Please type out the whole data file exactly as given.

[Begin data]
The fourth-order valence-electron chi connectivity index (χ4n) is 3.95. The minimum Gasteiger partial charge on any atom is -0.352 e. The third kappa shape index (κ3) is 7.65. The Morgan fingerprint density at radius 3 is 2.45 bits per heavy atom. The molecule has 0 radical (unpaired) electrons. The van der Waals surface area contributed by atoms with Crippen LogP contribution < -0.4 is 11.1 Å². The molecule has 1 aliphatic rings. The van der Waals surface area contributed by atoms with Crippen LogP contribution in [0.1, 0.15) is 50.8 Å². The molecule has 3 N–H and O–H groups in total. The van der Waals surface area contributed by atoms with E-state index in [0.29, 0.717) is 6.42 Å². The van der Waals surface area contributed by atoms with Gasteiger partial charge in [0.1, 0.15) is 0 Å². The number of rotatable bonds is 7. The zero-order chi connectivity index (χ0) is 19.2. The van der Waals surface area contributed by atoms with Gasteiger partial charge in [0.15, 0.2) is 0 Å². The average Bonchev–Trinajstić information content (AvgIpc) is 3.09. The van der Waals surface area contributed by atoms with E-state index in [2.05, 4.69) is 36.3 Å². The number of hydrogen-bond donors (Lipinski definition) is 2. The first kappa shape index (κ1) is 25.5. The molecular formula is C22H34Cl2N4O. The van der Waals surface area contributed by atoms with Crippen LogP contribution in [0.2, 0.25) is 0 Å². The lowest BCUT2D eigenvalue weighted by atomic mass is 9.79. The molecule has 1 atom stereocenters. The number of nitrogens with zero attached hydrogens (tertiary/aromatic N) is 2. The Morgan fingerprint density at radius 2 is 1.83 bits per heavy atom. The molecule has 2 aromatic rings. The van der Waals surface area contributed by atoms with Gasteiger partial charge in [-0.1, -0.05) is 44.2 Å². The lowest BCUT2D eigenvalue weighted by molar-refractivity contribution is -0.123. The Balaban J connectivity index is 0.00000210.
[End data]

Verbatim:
The fourth-order valence-electron chi connectivity index (χ4n) is 3.95. The minimum Gasteiger partial charge on any atom is -0.352 e. The third kappa shape index (κ3) is 7.65. The Morgan fingerprint density at radius 3 is 2.45 bits per heavy atom. The molecule has 0 radical (unpaired) electrons. The van der Waals surface area contributed by atoms with Crippen LogP contribution < -0.4 is 11.1 Å². The molecule has 1 aliphatic rings. The van der Waals surface area contributed by atoms with Crippen LogP contribution in [0.1, 0.15) is 50.8 Å². The molecule has 3 N–H and O–H groups in total. The van der Waals surface area contributed by atoms with E-state index in [0.29, 0.717) is 6.42 Å². The van der Waals surface area contributed by atoms with Gasteiger partial charge in [0.1, 0.15) is 0 Å². The number of rotatable bonds is 7. The zero-order chi connectivity index (χ0) is 19.2. The van der Waals surface area contributed by atoms with Gasteiger partial charge in [0.15, 0.2) is 0 Å². The average Bonchev–Trinajstić information content (AvgIpc) is 3.09. The van der Waals surface area contributed by atoms with E-state index in [2.05, 4.69) is 36.3 Å². The number of hydrogen-bond donors (Lipinski definition) is 2. The first kappa shape index (κ1) is 25.5. The molecular formula is C22H34Cl2N4O. The van der Waals surface area contributed by atoms with Crippen LogP contribution in [0.2, 0.25) is 0 Å². The lowest BCUT2D eigenvalue weighted by atomic mass is 9.79. The molecule has 1 atom stereocenters. The number of nitrogens with zero attached hydrogens (tertiary/aromatic N) is 2. The Morgan fingerprint density at radius 2 is 1.83 bits per heavy atom. The molecule has 2 aromatic rings. The van der Waals surface area contributed by atoms with Gasteiger partial charge in [-0.1, -0.05) is 44.2 Å². The lowest BCUT2D eigenvalue weighted by molar-refractivity contribution is -0.123. The Balaban J connectivity index is 0.00000210.